Locally, Brockovich was involved in a lawsuit alleging that an oil rig next to Beverly Hills High School was emitting carcinogenic fumes. Brockovich helped bring more than 200 personal injury claims against the Beverly Hills Unified School District and the city of Beverly Hills alleging that vapors from the site were causing cancer.
But experts disputed the cancer claims, and state regulators said testing revealed nothing abnormal. Lawsuits against the city, the school district and Sempra Energy were dismissed pending appeal. Frontier Oil settled for $6.2 million in 2007.
But the cases keep coming. For example, the Walt Disney Co. has been under attack in a half-dozen lawsuits claiming its toxins have seeped into a neighborhood park. The suits, including the most recent one filed Jan. 8, allege that air-conditioning water contaminated with chromium 6 is seeping into a Burbank neighborhood next to Disney’s sprawling studio site. Disney has denied any wrongdoing, and the state’s Department of Toxic Substances Control said chemical levels at the site aren’t above state or federal safety thresholds.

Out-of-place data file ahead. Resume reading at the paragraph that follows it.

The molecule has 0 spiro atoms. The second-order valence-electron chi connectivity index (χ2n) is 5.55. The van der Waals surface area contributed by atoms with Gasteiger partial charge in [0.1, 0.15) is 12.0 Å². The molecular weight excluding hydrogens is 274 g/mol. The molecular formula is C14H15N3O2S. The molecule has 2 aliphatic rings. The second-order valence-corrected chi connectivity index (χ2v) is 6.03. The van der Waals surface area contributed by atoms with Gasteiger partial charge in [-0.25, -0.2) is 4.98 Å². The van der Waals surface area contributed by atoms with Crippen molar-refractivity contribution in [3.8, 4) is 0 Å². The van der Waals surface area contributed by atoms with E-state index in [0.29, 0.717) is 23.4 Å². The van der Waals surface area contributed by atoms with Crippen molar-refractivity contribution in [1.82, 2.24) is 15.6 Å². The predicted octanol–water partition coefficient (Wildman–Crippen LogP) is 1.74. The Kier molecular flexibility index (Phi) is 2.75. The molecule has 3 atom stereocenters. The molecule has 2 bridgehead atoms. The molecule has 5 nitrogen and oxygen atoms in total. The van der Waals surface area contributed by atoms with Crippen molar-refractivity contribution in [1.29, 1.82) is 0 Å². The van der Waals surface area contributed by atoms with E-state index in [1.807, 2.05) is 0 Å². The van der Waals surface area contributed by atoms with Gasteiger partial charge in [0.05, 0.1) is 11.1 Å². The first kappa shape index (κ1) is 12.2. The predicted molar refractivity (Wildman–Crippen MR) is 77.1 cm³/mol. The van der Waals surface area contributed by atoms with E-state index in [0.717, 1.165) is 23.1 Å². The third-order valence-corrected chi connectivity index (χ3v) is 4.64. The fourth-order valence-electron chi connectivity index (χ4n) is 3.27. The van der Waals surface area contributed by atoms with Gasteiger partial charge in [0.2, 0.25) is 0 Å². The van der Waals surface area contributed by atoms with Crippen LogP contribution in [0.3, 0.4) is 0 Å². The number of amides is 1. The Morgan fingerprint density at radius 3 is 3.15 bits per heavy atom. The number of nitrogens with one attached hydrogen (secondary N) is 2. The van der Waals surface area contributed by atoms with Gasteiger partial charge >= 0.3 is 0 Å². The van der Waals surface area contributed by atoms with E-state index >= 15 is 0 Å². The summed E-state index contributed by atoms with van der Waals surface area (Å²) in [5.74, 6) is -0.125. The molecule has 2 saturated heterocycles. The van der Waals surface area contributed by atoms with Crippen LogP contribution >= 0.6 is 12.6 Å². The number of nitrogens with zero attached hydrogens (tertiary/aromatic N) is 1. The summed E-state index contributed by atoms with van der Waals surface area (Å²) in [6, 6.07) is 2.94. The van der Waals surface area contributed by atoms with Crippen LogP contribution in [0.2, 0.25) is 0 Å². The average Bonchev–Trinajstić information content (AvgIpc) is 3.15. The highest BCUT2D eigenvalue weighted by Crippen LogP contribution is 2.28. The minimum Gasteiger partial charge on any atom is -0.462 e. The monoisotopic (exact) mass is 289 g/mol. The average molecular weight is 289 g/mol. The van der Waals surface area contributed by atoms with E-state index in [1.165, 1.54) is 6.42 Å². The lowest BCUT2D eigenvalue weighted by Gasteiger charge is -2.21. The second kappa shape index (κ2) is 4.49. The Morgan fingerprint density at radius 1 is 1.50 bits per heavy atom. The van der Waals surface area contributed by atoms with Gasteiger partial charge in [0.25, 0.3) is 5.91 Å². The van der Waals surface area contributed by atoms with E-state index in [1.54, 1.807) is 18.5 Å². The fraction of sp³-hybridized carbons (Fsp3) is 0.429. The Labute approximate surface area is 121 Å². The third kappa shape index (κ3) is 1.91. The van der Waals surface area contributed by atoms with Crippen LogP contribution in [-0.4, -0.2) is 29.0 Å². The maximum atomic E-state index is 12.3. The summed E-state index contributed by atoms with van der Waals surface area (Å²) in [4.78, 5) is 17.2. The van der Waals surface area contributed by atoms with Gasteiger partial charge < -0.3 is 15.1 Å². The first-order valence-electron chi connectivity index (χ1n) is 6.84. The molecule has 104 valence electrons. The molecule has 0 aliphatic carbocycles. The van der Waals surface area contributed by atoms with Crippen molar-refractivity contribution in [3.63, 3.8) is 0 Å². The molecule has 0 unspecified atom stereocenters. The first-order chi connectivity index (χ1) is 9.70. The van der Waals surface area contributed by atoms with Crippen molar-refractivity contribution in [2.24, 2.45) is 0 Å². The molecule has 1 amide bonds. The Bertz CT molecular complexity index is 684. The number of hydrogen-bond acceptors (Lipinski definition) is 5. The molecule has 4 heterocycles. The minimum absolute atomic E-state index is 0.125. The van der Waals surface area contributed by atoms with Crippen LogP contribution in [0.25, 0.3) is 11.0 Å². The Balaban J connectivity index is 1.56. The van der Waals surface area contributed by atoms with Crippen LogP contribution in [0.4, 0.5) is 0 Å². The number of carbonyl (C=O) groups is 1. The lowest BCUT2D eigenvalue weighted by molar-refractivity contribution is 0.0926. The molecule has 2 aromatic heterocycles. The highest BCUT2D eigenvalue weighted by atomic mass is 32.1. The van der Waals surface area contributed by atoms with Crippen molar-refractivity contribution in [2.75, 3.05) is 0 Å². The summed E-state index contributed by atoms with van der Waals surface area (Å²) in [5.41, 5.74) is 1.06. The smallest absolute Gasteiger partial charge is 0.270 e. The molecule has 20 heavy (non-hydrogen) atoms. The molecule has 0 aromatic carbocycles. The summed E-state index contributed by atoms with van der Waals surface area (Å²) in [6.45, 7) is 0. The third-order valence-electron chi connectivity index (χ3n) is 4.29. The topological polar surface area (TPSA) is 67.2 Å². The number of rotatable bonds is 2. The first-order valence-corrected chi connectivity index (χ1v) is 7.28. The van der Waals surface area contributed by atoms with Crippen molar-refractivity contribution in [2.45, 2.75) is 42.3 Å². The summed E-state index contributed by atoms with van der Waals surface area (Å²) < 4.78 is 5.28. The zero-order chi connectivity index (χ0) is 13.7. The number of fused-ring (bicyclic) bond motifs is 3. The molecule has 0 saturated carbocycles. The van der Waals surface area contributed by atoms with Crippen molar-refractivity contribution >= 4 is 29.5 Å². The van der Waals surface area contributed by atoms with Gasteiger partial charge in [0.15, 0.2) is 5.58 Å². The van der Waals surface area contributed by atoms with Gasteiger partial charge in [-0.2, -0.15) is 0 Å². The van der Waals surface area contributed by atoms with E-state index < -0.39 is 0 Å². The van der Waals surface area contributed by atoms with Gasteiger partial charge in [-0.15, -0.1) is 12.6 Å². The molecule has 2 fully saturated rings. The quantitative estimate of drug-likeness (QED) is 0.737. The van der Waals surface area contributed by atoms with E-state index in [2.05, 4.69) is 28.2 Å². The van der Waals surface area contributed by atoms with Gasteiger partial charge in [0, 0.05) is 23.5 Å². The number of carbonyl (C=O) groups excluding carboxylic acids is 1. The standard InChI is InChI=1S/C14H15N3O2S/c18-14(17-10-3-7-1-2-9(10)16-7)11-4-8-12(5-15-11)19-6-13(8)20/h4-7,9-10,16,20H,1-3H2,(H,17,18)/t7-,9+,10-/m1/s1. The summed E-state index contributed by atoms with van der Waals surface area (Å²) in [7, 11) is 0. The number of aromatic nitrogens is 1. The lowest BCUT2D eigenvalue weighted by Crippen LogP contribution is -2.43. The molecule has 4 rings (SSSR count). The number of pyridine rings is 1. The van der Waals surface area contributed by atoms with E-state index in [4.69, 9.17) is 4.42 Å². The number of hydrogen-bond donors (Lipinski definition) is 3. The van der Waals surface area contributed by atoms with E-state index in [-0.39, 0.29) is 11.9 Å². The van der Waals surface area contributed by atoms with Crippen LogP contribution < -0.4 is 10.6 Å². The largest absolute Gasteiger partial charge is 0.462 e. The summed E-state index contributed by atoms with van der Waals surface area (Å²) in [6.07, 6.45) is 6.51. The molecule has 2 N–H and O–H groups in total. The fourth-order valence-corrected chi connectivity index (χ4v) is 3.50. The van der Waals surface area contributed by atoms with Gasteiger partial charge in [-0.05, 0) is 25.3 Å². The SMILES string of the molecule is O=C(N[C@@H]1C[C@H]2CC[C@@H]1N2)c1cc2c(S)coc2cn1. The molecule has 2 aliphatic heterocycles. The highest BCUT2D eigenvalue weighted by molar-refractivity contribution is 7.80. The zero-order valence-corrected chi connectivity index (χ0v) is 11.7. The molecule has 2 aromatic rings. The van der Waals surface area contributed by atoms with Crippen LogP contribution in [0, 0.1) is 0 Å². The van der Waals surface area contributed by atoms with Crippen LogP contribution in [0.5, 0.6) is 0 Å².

Brockovich isn’t involved in the litigation against Disney, although the local law firms she works with, Girardi & Keese, is handling some of the litigation.
“I’m well aware of that situation. There is more chromium 6 contamination than people realize,” Brockovich said. “The movie and original lawsuit really opened Pandora’s box.”
However, Brockovich said she isn’t against big business, and acknowledges that every lawsuit doesn’t end like the movie – with the company making a hefty payout.
Her father was a mechanical engineer who worked at Kansas refineries and brought her up with a conservative outlook.
“I was taught from a Republican, industry-oriented father that the greatest gifts you have are your health; your family; and good, clean water,” she said. “My work in Hinkley wasn’t driven by anti-industry (beliefs). My work was driven by the fact that deception was becoming a problem.”